As the July 31 trading deadline approached, there was a case that the Dodgers should become sellers instead of buyers. But that case rested on what was best for the franchise long-term, not on the idea that the team had no shot of making the playoffs in 2010.
While some began pronouncing the 2010 Dodger season dead with two months to go, while I was ridiculed at times for suggesting that a three-game series in July with the Padres wasn’t a must-win, what we’ve seen again – as we’ve seen more than once in recent seasons – is that a single-digit deficit in the standings doesn’t bury a team if a third of the season is remaining.
Sure, few foresaw that the National League West-leading Padres would lose as many as 10 games in a row, but it was hardly out of the question that they would come back to earth in some fashion – say, 11 losses in 15 games or something like that. If you’re trailing but you can sniff the pennant race, you don’t need to hold your nose.
The Dodgers were seven games out the morning they traded for Ted Lilly. Insurmountable? Well, San Francisco was six games out of first place as late as August 28, and they have been playing for first place in San Diego this weekend.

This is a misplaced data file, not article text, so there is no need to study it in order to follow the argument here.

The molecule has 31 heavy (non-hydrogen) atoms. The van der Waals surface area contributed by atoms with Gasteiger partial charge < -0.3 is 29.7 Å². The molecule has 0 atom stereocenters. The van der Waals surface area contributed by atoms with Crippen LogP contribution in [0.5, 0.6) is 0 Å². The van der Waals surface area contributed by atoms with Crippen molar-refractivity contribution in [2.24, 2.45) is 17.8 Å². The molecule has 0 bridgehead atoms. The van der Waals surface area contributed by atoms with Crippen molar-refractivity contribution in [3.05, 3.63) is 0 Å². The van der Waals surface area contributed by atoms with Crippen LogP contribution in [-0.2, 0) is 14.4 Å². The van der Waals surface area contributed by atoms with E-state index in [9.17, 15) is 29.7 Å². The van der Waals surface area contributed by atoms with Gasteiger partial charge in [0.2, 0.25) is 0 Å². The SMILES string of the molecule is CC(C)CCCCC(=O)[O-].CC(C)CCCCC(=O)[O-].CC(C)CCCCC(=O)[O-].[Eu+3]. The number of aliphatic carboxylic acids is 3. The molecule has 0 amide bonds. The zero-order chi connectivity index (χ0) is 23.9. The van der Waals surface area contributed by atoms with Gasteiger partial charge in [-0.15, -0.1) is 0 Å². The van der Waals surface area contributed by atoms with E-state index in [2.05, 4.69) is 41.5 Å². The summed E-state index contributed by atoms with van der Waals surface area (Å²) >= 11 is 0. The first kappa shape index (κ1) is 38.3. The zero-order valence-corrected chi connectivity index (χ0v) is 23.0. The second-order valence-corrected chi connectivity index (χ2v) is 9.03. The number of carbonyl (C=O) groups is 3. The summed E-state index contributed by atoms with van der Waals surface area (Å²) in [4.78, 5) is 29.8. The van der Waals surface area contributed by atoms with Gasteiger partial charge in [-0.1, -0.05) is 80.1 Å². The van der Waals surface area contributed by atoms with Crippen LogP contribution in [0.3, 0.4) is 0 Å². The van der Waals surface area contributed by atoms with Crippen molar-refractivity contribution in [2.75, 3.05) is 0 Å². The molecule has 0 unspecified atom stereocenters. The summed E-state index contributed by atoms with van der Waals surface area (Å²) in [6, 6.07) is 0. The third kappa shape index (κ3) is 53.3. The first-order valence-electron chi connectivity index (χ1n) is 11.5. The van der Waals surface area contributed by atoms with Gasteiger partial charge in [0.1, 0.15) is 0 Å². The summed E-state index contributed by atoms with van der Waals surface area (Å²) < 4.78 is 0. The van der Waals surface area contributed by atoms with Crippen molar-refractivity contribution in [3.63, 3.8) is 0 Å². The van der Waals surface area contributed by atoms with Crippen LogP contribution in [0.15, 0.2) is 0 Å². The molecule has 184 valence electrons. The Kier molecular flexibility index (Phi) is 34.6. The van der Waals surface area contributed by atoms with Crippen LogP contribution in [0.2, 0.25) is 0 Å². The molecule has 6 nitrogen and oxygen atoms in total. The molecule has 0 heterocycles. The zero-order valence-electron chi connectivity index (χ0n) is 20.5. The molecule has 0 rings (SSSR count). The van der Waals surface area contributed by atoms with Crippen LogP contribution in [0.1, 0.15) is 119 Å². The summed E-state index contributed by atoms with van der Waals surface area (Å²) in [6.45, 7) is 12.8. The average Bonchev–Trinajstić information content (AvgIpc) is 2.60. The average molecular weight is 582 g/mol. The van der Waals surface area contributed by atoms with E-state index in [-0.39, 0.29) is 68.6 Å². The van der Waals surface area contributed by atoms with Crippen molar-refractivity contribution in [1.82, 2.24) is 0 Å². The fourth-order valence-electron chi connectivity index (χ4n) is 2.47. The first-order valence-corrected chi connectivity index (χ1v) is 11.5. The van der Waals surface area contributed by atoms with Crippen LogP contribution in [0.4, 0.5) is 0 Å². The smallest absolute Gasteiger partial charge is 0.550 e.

Colorado was 11 games out of first place as late as August 22. The Rockies are now only 2 1/2 games out with three weeks to go.
The Padres may well prevail, but they are sweating.
With any meaningful combination of wins on and off the field over the past six weeks, the Dodgers would be in the thick of the playoff hunt today. That didn’t happen, and I suppose some people would say they knew all along it wouldn’t, but if all the wheels hadn’t come off at once, the Dodgers would still be playing important baseball. While this doesn’t tell the whole story, the 2010 Dodgers had a better record on July 31 than the playoff teams of 2008 and 2006. It wasn’t over, not at all.
The Dodgers would be better off today if they had gone into seller mode, and I would have understood it if they had – in fact, as I’ve said many times, part of me has always wished they would start an offseason in summertime. But I still think many fans are too quick to give up on a team. It’s sort of telling, really, how many people can’t wait to abandon hope.